Fanling Golf Course [1911- ]

Submitted by David on Sun, 10/24/2010 - 11:52
Current condition
In use
Date completed

Notes from the Hong Kong Golf Club website:

Between 1906 and 1910 E.R. Halifax was the District Officer North at Taipo and he used to shoot and walk over Fanling. With his foresight and a few others, protracted negotiations took place with the Government and local farmers to secure sufficient land to build a full 18 holes. This was in 1911.
The Club then gradually moved from strength to stength. The Old Course was laid by the end of 1911 and additional land was acquired in the late 1920's for the New Course which was opened for play in November 1931. ((Should be 'November 1930' - see comments below.))

Photos that show this Place


Submitted by
Michael Mabbs (not verified)
Wed, 11/24/2010 - 20:43

Having defeated the British in December 1941, the Japanese army used the golf club buildings until their own surrender in August 1945. The buildings (and the course) seem then to have lain derelict until 1949 when 1st Independent Field Squadron Royal Engineers arrived from Malaya and based a platoon in the spartan Fanling G C outbuildings (but at least there was a roof and windows which was a serious step up from living in tents). We built an airstrip on the 9th fairway to service the very light 2-seater spotter aircraft of the Royal Artillery who were to patrol the nearby Chinese frontier. This was not as drastic an operation as it might sound : we bulldozed out a few bumps and then laid a flat heavy steel open-mesh through which the grass continued to grow (it was not playable of course).  Within weeks we moved on (tents again) to Laffan's Plain and built the jeep track to the summit of Robin's Nest., carefully siting it behind an old Chinese cemetery so as not to interrupt the magnificent panoramic view enjoyed by the departed.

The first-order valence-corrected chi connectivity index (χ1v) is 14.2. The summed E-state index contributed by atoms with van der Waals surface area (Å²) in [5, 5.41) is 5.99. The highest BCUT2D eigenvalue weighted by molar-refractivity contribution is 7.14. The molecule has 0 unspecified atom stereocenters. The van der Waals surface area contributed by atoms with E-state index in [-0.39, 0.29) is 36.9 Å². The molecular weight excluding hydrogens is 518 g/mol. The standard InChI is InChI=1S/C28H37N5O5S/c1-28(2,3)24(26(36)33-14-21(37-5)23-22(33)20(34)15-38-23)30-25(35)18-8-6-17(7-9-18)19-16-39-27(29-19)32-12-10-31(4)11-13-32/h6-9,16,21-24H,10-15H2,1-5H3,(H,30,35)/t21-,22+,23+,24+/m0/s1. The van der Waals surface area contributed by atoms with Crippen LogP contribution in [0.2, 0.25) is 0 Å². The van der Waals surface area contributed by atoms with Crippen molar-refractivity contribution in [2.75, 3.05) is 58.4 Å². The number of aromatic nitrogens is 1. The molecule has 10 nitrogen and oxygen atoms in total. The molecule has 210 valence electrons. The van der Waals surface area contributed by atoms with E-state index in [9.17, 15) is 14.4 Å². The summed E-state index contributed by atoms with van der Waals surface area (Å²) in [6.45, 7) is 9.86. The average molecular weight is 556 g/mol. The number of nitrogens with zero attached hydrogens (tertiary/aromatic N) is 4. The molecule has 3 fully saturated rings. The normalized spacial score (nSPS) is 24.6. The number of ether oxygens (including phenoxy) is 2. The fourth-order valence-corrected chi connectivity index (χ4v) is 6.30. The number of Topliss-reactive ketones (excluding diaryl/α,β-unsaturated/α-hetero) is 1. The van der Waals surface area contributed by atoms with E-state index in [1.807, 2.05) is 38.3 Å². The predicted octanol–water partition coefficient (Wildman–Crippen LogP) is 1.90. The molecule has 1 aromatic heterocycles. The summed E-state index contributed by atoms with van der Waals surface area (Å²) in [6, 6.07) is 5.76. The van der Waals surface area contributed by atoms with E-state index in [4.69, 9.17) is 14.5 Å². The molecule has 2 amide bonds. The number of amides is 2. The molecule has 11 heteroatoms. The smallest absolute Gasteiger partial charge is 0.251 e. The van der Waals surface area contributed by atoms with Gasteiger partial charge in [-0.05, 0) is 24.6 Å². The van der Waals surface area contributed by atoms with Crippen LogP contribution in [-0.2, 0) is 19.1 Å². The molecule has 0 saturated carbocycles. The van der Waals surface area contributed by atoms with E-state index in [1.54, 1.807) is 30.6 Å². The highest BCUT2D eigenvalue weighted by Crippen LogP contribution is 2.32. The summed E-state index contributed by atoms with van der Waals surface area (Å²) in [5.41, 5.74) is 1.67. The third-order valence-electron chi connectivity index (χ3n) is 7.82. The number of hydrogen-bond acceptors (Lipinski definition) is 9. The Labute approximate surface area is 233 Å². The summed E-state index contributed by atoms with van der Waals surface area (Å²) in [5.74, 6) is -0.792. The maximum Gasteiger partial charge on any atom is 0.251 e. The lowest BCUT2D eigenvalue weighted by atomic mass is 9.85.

There's an interesting anecdote in Pete Moss's "No Babylon" about a pig being found on one of the greens at Fanling during the time of some of the skirmishes at the border.

It turns out the pig had been on a south bound KCR train (headed to an abattoir?) shot by a stray Chinese bullet and the Chinese delivery crew threw the dead pig off the train so as to get rid of any potentially incriminating evidence proving the Chinese had been shooting into HK. By sheer coincidence they had been passing Fanling Golf Course at the time and the pig had landed on the green.

Micahel, thanks for that piece of history. The Golf Club website doesn't say much about that time...

The end of the War saw the Club virtually bankrupt with the courses at Fanling and Deep Water Bay in very poor condition. However, things moved ahead with strong support from members and local companies, to the extent that a third course, the Eden, was added in 1970.

... so it's good to fill in some detail.

And I wonder if the rule book has any guidance on correct protocol when the path to the hole is blocked by a dead pig?!

In his 1934 book "The Spirit of St Andrews" Dr Alister Mackenzie tells the story of the designer of Fanling. Mackenzie was in the main room at St Andrews in 1923 discussing various courses with friends. An old man was in his usual seat by the fire. Known as the Stout King he rarely spoke, but after his 14th bottle of stout interposed that he knew the best course in the world - Fanling. Asked who had designed it he replied that he had and no further word could be got out of him. I wonder who the Stout King actually was. Mackenzie tells the story to illustrate the danger of getting a course designer to nominate the best courses in the world - he will pick his own, but Mackenzie picks St Andrews Old course.

The new course at Fanling was opened on 2 November 1930 and the first match played on it was between Governor Peel and Rear-Admiral Hill. The Governor won by a hole. Hong Kong Daily Press 3 November 1930 refers.